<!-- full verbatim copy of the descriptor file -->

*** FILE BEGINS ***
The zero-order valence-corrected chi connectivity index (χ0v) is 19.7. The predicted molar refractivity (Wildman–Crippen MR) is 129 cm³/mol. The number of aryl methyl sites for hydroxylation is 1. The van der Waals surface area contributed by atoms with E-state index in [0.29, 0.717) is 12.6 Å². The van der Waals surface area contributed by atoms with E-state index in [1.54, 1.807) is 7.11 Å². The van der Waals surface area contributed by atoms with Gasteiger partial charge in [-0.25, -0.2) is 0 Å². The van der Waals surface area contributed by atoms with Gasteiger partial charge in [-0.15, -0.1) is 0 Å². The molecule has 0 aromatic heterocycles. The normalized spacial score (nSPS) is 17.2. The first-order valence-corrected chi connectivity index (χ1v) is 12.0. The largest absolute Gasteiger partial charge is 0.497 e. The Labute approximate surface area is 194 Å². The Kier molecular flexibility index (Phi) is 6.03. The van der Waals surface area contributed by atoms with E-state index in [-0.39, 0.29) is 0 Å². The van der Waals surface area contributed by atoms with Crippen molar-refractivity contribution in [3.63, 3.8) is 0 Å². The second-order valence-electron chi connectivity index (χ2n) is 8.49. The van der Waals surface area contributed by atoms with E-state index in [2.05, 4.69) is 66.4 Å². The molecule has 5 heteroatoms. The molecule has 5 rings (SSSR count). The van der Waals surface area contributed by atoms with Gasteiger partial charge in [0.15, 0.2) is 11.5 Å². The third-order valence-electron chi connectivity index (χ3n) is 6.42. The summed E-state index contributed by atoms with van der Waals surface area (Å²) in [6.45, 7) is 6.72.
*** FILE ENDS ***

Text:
The zero-order valence-corrected chi connectivity index (χ0v) is 19.7. The predicted molar refractivity (Wildman–Crippen MR) is 129 cm³/mol. The number of aryl methyl sites for hydroxylation is 1. The van der Waals surface area contributed by atoms with E-state index in [0.29, 0.717) is 12.6 Å². The van der Waals surface area contributed by atoms with E-state index in [1.54, 1.807) is 7.11 Å². The van der Waals surface area contributed by atoms with Gasteiger partial charge in [-0.25, -0.2) is 0 Å². The van der Waals surface area contributed by atoms with Gasteiger partial charge in [-0.15, -0.1) is 0 Å². The molecule has 0 aromatic heterocycles. The normalized spacial score (nSPS) is 17.2. The first-order valence-corrected chi connectivity index (χ1v) is 12.0. The largest absolute Gasteiger partial charge is 0.497 e. The Labute approximate surface area is 194 Å². The Kier molecular flexibility index (Phi) is 6.03. The van der Waals surface area contributed by atoms with E-state index in [-0.39, 0.29) is 0 Å². The van der Waals surface area contributed by atoms with Crippen molar-refractivity contribution in [3.63, 3.8) is 0 Å². The second-order valence-electron chi connectivity index (χ2n) is 8.49. The van der Waals surface area contributed by atoms with E-state index in [2.05, 4.69) is 66.4 Å². The molecule has 5 heteroatoms. The molecule has 5 rings (SSSR count). The van der Waals surface area contributed by atoms with Gasteiger partial charge in [0.15, 0.2) is 11.5 Å². The third-order valence-electron chi connectivity index (χ3n) is 6.42. The summed E-state index contributed by atoms with van der Waals surface area (Å²) in [6.45, 7) is 6.72.